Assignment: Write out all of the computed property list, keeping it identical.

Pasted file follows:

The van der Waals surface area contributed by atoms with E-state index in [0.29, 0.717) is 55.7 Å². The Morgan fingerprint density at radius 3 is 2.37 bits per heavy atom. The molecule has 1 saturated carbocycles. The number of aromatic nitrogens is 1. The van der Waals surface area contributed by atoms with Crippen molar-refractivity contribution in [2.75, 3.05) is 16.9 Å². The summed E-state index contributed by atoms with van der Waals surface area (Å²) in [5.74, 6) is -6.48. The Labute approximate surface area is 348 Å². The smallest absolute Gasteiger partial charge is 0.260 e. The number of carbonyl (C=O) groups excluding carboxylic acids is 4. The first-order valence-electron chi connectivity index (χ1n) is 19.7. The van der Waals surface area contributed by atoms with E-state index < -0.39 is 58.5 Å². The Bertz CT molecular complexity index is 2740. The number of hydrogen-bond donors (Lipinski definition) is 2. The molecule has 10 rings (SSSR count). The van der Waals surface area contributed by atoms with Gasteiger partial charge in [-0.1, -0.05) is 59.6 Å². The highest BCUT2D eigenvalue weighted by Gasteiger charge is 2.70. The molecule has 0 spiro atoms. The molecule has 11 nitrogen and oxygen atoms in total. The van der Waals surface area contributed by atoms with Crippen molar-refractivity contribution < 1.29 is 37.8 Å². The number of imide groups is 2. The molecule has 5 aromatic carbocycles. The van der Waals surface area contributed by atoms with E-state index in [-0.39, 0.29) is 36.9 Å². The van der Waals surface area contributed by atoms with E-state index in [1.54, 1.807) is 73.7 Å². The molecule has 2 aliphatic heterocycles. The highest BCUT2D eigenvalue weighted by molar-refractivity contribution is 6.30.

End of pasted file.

The van der Waals surface area contributed by atoms with E-state index in [0.29, 0.717) is 55.7 Å². The Morgan fingerprint density at radius 3 is 2.37 bits per heavy atom. The molecule has 1 saturated carbocycles. The number of aromatic nitrogens is 1. The van der Waals surface area contributed by atoms with Crippen molar-refractivity contribution in [2.75, 3.05) is 16.9 Å². The summed E-state index contributed by atoms with van der Waals surface area (Å²) in [5.74, 6) is -6.48. The Labute approximate surface area is 348 Å². The smallest absolute Gasteiger partial charge is 0.260 e. The number of carbonyl (C=O) groups excluding carboxylic acids is 4. The first-order valence-electron chi connectivity index (χ1n) is 19.7. The van der Waals surface area contributed by atoms with E-state index < -0.39 is 58.5 Å². The Bertz CT molecular complexity index is 2740. The number of hydrogen-bond donors (Lipinski definition) is 2. The molecule has 10 rings (SSSR count). The van der Waals surface area contributed by atoms with Gasteiger partial charge in [-0.1, -0.05) is 59.6 Å². The highest BCUT2D eigenvalue weighted by Gasteiger charge is 2.70. The molecule has 0 spiro atoms. The molecule has 11 nitrogen and oxygen atoms in total. The van der Waals surface area contributed by atoms with Crippen molar-refractivity contribution < 1.29 is 37.8 Å². The number of imide groups is 2. The molecule has 5 aromatic carbocycles. The van der Waals surface area contributed by atoms with E-state index in [-0.39, 0.29) is 36.9 Å². The van der Waals surface area contributed by atoms with E-state index in [1.54, 1.807) is 73.7 Å². The molecule has 2 aliphatic heterocycles. The highest BCUT2D eigenvalue weighted by molar-refractivity contribution is 6.30.